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How to Solve Improper Integrals for Functions that Have Vertical Asymptotes

You solve improper integrals by turning them into limit problems. You can’t just do them the regular way. Here’s how you solve improper integrals for functions that have vertical asymptotes. There are two cases: a vertical asymptote can be at the edge of the area in question or in the middle of it.

Case I: The function has a vertical asymptote at one of the limits of integration

What’s the area under


from 0 to 1? This function is undefined at x = 0, and it has a vertical asymptote there. So you’ve got to turn the definite integral into a limit:


This area is infinite, which probably doesn’t surprise you because the curve goes up to infinity. But hold on to your hat, despite the fact that the next function also goes up to infinity at x = 0, its area is finite!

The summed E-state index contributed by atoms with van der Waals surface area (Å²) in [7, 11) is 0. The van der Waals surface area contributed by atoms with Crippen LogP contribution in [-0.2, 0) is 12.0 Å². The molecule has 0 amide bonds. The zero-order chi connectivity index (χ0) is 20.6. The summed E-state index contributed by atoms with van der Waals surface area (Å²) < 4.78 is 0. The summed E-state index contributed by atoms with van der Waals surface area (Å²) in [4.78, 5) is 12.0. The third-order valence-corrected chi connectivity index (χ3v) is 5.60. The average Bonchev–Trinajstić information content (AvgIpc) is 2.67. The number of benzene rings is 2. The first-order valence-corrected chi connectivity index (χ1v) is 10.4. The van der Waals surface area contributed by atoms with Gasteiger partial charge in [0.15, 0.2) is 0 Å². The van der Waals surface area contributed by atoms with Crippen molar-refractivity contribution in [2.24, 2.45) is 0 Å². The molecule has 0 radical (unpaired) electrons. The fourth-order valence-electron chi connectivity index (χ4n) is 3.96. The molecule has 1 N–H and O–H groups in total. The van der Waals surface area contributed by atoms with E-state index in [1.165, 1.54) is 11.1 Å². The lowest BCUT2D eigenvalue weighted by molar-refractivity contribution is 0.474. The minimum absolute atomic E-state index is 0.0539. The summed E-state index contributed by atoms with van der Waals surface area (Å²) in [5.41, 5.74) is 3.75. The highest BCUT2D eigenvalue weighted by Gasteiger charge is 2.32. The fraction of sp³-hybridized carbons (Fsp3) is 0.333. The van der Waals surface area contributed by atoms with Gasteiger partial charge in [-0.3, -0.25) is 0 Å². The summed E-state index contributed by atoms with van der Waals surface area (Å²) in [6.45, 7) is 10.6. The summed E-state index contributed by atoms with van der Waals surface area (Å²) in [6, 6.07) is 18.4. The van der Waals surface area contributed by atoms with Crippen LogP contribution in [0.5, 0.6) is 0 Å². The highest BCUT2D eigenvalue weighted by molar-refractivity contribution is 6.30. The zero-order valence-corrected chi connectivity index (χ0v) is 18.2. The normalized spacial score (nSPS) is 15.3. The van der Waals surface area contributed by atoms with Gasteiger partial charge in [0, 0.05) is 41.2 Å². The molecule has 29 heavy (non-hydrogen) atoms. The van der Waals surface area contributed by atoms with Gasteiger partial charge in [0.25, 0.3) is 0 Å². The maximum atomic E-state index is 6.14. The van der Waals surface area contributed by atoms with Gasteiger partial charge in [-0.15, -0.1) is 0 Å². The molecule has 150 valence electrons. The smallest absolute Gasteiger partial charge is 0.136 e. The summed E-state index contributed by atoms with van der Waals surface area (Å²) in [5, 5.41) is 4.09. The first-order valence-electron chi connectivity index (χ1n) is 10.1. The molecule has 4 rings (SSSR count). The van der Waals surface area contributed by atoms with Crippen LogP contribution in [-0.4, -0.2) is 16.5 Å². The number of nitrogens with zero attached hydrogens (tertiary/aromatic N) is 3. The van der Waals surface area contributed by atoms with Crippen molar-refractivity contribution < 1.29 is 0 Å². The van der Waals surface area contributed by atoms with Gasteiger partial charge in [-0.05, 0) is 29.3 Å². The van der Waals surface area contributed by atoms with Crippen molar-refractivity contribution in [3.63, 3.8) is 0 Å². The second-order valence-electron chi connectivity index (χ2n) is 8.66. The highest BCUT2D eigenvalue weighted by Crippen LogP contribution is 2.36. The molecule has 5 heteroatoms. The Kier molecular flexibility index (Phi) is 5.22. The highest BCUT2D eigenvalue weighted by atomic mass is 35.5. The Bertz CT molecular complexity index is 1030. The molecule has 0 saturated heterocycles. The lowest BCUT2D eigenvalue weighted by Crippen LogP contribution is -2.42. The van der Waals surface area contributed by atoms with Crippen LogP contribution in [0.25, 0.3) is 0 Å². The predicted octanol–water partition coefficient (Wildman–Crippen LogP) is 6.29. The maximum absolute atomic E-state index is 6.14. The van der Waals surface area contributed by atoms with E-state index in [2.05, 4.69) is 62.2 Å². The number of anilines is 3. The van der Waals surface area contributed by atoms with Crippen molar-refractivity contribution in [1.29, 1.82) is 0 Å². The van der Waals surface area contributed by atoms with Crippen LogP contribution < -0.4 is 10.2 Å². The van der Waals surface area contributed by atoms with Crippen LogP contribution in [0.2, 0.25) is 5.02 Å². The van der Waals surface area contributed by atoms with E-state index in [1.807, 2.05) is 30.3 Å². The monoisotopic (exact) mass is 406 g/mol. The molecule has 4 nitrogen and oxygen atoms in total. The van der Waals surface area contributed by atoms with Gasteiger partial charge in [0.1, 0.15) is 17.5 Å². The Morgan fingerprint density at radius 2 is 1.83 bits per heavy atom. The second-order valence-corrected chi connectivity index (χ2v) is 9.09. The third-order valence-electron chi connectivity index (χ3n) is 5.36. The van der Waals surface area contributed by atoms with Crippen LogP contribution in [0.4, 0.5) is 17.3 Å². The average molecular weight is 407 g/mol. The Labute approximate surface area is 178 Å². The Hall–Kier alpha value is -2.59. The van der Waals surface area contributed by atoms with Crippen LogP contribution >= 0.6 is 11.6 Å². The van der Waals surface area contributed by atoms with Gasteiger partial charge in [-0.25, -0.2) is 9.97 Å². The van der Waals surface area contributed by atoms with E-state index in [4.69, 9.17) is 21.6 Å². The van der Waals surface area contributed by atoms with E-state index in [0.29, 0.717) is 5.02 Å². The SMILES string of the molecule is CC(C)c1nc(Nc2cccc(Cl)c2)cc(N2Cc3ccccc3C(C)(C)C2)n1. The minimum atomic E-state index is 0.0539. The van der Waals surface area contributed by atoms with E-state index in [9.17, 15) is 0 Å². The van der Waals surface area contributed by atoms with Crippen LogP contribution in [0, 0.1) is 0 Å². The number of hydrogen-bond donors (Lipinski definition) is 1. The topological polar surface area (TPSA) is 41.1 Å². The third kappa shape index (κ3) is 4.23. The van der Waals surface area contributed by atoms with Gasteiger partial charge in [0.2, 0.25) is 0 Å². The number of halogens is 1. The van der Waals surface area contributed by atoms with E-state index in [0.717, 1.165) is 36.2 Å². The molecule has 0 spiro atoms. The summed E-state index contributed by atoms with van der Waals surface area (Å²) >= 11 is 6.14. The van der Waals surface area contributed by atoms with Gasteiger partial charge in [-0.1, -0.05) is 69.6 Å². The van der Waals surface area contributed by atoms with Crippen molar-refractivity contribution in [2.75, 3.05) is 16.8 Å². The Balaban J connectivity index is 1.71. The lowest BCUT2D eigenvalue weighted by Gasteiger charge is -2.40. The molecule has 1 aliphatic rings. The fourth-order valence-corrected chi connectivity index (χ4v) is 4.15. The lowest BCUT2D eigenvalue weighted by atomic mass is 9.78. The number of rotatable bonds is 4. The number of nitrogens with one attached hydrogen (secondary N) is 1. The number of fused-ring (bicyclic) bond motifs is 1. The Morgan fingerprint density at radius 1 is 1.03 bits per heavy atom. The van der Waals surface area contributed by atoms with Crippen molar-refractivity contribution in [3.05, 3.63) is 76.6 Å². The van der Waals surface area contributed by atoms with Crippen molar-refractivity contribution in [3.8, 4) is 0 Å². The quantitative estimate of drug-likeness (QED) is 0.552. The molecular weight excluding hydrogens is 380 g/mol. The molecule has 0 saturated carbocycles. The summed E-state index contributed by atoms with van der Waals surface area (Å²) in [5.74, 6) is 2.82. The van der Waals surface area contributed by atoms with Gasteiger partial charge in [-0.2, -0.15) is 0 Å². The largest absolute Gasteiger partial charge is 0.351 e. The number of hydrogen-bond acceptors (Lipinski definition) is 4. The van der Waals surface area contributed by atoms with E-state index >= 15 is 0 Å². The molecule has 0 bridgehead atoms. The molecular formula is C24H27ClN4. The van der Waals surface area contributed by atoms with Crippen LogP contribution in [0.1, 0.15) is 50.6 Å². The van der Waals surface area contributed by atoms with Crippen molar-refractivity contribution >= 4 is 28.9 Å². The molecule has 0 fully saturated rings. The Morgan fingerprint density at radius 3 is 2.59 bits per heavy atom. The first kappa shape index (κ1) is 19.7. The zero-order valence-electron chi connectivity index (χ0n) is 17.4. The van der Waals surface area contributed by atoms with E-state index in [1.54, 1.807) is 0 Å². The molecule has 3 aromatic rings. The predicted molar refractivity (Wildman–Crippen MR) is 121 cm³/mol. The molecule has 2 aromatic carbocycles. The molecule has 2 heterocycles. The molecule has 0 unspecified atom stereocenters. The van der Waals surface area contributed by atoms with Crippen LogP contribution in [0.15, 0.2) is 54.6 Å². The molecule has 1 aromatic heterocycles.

Find the area under


from 0 to 1. This function is also undefined at x = 0, so the process is the same as in the previous example.


Convergence and Divergence: You say that an improper integral converges if the limit exists, that is, if the limit equals a finite number like in the second example. Otherwise, an improper integral is said to diverge — like in the first example.

Case II: The function has a vertical asymptote between the limits of integration

If the undefined point of the integrand is somewhere in between the limits of integration, you split the integral in two — at the undefined point — then turn each integral into a limit and go from there.


This integrand is undefined at x = 0.

  1. Split the integral in two at the undefined point.

  2. Turn each integral into a limit and evaluate.


Keep in mind that if you fail to notice that an integral has an undefined point between the limits of integration, and you integrate the ordinary way, you may get the wrong answer. The above problem,


happens to work out right if you do it the ordinary way. However, if you do


the ordinary way, not only do you get the wrong answer, you get the totally absurd answer of negative 2, despite the fact that the function is positive from –1 to 1. The moral: Don’t risk it.

If either part of the split up integral diverges, the original integral diverges. You can’t get, say, negative infinity for one part and infinity for the other part and add them up to get zero.

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